Friday, September 8, 2017

Grown up, dignity – down

I had just changed the school and it was my first day at my new school. As a new student, my uniform was not ready for the first day. Thus, I was in casual dress. In addition to that, I also did not possess the complete set of my textbooks. I had bought some books before the school hour and it turned out that rest of them would arrive only after a week. I was utterly disappointed. At the very first day, I had no uniform, only half text books with me and frightened to the bones as I marched towards the new school for the very first time with a long face, of course.

The first day was eventful as most of the teachers asked me about my uniform and books, as I introduced myself to them. Time ticked slow and in the third period, a giant (giant in a sense that she was tall and bulky and her high heels aided to that too) lady teacher entered the class-room. She introduced herself as an English teacher and after she shared some laughs, she started the very first lesson. It was a poem by Late Indian poet Harindranath Chattopadhyay ( sorry I forgot the name of the exact poem but remember his name because it seemed funny to me at that time). She made us write the poem in our exercise-book and so we did. As soon as we copied it, the period was over and before she left, she asked us to memorize the poem by the next day. We all nodded and she left.

Fast forward to the next day; she entered and asked if we memorized it. Faint mixture of ‘yes and no’ voice was vaguely heard and disappeared in the thin air quickly. Without losing a single moment, she made us stand up one by one and asked us to recite the poem from our memory. Only some did and many could not, including myself. And she asked us to justify the cause of our failure. No wonder, one of the students came up with a cunning excuse. ‘Teacher, I am yet to buy the textbook. Even if I wanted to, I could not memorize the poem.’ That was a valid justification. She asked if there were others with the same reason. Many raised their hands , I did not. Despite not having the textbook with me, I stood up not letting myself pardoned. Many got seated with big sigh of relief in their faces but I did not. We all had copied the poem the previous day in our exercise book. And if we wanted, we could have memorized the poem via that. My friends deceived the teacher. I did not want to do that. I cursed myself for not memorizing the poem. And I thought I deserved the punishment.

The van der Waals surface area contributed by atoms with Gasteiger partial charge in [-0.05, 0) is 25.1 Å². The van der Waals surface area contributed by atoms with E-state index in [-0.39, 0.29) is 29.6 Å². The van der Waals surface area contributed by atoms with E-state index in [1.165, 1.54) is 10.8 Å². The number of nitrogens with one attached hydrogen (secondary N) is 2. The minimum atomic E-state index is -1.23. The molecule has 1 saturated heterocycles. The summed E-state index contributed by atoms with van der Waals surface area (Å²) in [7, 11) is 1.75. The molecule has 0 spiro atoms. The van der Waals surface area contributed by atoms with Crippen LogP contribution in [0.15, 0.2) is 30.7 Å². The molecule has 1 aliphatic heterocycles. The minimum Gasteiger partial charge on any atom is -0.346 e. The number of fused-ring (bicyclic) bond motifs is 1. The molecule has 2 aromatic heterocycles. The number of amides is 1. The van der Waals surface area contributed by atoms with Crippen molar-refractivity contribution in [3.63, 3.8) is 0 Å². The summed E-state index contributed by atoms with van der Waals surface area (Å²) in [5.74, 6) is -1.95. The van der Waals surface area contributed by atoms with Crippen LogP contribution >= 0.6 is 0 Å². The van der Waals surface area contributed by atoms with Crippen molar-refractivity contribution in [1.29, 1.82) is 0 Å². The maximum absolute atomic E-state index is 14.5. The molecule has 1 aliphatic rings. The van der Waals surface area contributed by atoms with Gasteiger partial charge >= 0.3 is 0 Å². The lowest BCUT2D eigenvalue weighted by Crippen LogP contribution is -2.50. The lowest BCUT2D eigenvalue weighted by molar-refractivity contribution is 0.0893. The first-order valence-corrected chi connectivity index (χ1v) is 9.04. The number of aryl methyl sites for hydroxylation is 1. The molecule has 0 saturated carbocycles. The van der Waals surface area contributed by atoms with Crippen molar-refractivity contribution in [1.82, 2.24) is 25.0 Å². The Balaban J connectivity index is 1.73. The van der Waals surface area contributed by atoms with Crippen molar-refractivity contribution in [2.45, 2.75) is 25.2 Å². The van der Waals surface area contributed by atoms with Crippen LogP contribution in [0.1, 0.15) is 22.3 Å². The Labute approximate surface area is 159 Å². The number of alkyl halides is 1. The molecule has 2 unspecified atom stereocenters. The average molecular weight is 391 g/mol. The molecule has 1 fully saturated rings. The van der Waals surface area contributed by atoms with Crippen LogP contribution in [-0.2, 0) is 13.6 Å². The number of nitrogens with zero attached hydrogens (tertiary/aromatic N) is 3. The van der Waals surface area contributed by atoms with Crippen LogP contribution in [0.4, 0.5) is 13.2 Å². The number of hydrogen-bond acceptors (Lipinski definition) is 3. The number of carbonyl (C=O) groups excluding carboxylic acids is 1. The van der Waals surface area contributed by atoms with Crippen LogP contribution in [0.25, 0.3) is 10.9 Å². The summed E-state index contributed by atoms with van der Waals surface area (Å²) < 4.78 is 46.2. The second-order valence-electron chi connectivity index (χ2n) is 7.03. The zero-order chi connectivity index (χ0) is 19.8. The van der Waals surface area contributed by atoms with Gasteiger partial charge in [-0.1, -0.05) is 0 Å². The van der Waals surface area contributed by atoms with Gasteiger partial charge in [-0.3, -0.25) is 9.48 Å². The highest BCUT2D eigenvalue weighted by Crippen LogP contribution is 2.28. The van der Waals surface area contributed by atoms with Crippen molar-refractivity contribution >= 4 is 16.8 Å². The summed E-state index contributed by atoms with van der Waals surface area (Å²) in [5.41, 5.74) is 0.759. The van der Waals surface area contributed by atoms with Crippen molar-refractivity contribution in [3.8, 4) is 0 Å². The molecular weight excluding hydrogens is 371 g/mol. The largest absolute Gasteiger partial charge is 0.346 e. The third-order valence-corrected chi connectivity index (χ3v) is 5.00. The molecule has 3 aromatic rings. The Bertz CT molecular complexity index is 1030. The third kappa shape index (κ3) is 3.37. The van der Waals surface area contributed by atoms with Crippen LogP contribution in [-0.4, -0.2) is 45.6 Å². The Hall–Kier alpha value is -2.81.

I was further asked, by the teacher, the reason of my failure to memorize the poem. I kept quiet. I did not want to demonstrate my honesty (about poem noted down on copies by everyone) as most of my friends got away from being punished with that cunning excuse. Had I told the teacher, they could have been ridiculed. I deserved the punishment and it was no point dragging my friends along with me. It was my idea to punish myself for what I did not do that I was asked of, when it could have been done easily. I was honest to myself. I was right to let me be punished. I was shameful for my failure but proud to what I did subsequently.

Sadly as I write this today, I am no more the same kid. The paragons of virtue, I possessed then, have come downhill. As I swim in my memory lane and meet myself from the past, I hardly can look straight at those honest eyes. Today, I am full of excuses, dishonesty and I lack dignity. At times, when I meet that kid in my memory lane, I get to learn a lot from him. From being that kid to now, I have come a long way, read hundreds of books, experienced a lot and still I remain a grown up with my dignity so down. I have not become better but gotten much worse.

This makes me think of William Wordsworth’s poem ‘The Rainbow’ also known as ‘My Heart Leaps Up’ where he states in the seventh line, ‘The child is the father of the man.’ It has been famously interpreted as ‘the conduct of a child indicates what he will become when he grows up’. But I wonder, if it matches with me? How about the other interpretation that I like and resembles to my situation? “The child could be a source of learning for adults; as far as his innocence, curiosity and honesty are concerned. As we grow up we would have lost them all, and it is time we re-learn them from the child?” This seems fair.

Pic. credit: http://enhanceyourchild.com

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